Horses for Handicapped raising funds after loss of horse

Hagrid, a Belgian thoroughbred that worked with Horses for Handicapped in Seminole, was diagnosed with colic and died during emergency surgery in December. The organization is raising funds to offset the cost of his medical bills and to purchase a new horse for its equine therapy program.

SEMINOLE — On Dec. 6, Horses for Handicapped volunteers noticed that one of their horses, Hagrid, wasn’t feeling well. They brought him to their equine veterinarian, who determined he was suffering from colic, and he immediately went into overnight emergency surgery. It was too late to save him, though, and the 17-year-old Belgian thoroughbred died during surgery.

“He didn’t come out on the other side of surgery,” said Leah Frohnerath, a Horses for Handicapped board member, riding instructor and fundraising chair. “The damage had been done. Unfortunately, he succumbed to having a colon that was damaged and loss of blood.”

Hagrid, who came to Horses for Handicapped from Ocala in 2015, “was a big love bug,” she said. “He was so affectionate and gentle. When we got him put into service, right away he was just wonderful to us and everyone. He was kind and gentle with the biggest, beautiful eyes, very soft and loving. It was easy to fall in love with him, especially because of his name, as well.”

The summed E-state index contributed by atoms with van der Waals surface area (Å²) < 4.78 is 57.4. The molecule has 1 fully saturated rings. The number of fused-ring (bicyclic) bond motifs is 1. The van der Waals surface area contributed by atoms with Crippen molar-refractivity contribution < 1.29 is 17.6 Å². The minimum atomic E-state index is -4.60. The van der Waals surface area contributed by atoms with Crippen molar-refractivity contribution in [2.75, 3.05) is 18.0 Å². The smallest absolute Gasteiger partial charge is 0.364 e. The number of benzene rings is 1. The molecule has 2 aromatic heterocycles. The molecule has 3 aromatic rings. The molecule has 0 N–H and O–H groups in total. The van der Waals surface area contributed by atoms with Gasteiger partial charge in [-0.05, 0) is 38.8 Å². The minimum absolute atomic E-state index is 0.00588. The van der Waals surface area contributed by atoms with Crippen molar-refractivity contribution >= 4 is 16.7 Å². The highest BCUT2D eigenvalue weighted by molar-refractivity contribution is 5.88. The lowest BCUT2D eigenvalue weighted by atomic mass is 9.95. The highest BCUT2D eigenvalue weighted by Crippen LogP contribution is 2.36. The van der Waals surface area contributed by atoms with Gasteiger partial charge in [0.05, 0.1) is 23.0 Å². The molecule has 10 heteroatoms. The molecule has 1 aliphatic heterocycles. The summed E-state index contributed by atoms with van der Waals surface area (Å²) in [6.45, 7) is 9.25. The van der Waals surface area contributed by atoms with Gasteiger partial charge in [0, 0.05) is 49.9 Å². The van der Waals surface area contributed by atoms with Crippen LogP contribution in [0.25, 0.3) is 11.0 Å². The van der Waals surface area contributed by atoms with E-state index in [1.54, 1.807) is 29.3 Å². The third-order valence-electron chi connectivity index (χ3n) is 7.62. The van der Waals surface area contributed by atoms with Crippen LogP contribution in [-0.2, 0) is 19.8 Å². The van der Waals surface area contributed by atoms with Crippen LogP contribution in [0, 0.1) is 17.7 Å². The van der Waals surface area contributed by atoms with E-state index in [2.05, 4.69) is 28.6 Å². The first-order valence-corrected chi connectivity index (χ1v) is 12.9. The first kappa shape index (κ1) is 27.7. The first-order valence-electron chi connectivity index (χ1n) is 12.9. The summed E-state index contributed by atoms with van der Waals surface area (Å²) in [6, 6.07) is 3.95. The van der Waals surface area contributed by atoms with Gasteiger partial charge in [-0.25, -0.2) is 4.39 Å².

He was named after a beloved character in the Harry Potter book series.

Because of Hagrid’s size, he was “strong and sturdy,” which allowed him to handle the program’s adult riders, Frohnerath said.

For decades, Horses for Handicapped, a free program based in Seminole, has offered recreational horseback riding to special needs individuals ages 5 and up.  

“We don’t employ a therapist to do therapy with our participants. We recognize that horseback riding in itself is therapeutic,” she said. “Our participants also get to bond with the animals and other people in an inclusive environment.”

Hagrid’s death is a blow to the program, which also recently retired another horse, Justice, a rescue horse weakened by illness who could no longer be trotted. The organization has already replaced her with a new horse, Joe.

Because of Hagrid’s size, he will be difficult to replace, Frohnerath said. “There aren’t a lot of draft horses in Florida. To be perfectly honest, we’re going to have to look pretty hard and wide to find his replacement … We really want to find the right horse. We liked the size that Hagrid was, how big he was and how sturdy he was.”

Horses for Handicapped is currently crowdfunding the money it needs to purchase a replacement for Hagrid and offset the cost of his medical bills. Those interested in donating should visit

Those interested in learning more about the program, which works with individuals from throughout Pinellas County, should visit